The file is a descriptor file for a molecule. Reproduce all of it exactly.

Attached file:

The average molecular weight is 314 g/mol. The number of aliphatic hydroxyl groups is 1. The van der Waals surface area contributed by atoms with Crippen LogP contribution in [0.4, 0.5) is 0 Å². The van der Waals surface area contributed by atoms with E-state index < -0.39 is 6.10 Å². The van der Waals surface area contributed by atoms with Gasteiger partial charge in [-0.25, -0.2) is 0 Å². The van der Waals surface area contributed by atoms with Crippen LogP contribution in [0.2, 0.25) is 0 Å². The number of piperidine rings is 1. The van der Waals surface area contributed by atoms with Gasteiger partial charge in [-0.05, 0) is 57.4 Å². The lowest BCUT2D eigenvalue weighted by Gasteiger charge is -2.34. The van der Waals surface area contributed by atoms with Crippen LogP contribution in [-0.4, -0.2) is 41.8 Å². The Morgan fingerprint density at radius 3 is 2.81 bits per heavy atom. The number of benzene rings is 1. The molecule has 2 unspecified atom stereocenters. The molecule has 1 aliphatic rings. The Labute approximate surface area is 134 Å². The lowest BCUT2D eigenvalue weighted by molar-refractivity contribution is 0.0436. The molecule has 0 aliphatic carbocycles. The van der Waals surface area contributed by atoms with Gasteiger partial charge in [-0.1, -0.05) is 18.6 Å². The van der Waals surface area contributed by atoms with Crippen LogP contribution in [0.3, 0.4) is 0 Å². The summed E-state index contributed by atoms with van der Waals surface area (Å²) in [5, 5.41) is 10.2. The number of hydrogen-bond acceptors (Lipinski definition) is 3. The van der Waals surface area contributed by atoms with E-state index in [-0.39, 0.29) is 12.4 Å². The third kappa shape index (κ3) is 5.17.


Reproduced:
The average molecular weight is 314 g/mol. The number of aliphatic hydroxyl groups is 1. The van der Waals surface area contributed by atoms with Crippen LogP contribution in [0.4, 0.5) is 0 Å². The van der Waals surface area contributed by atoms with E-state index < -0.39 is 6.10 Å². The van der Waals surface area contributed by atoms with Gasteiger partial charge in [-0.25, -0.2) is 0 Å². The van der Waals surface area contributed by atoms with Crippen LogP contribution in [0.2, 0.25) is 0 Å². The number of piperidine rings is 1. The van der Waals surface area contributed by atoms with Gasteiger partial charge in [-0.05, 0) is 57.4 Å². The lowest BCUT2D eigenvalue weighted by Gasteiger charge is -2.34. The van der Waals surface area contributed by atoms with Crippen LogP contribution in [-0.4, -0.2) is 41.8 Å². The Morgan fingerprint density at radius 3 is 2.81 bits per heavy atom. The number of benzene rings is 1. The molecule has 2 unspecified atom stereocenters. The molecule has 1 aliphatic rings. The Labute approximate surface area is 134 Å². The lowest BCUT2D eigenvalue weighted by molar-refractivity contribution is 0.0436. The molecule has 0 aliphatic carbocycles. The van der Waals surface area contributed by atoms with Gasteiger partial charge in [-0.1, -0.05) is 18.6 Å². The van der Waals surface area contributed by atoms with Crippen LogP contribution in [0.3, 0.4) is 0 Å². The summed E-state index contributed by atoms with van der Waals surface area (Å²) in [5, 5.41) is 10.2. The number of hydrogen-bond acceptors (Lipinski definition) is 3. The van der Waals surface area contributed by atoms with E-state index in [-0.39, 0.29) is 12.4 Å². The third kappa shape index (κ3) is 5.17.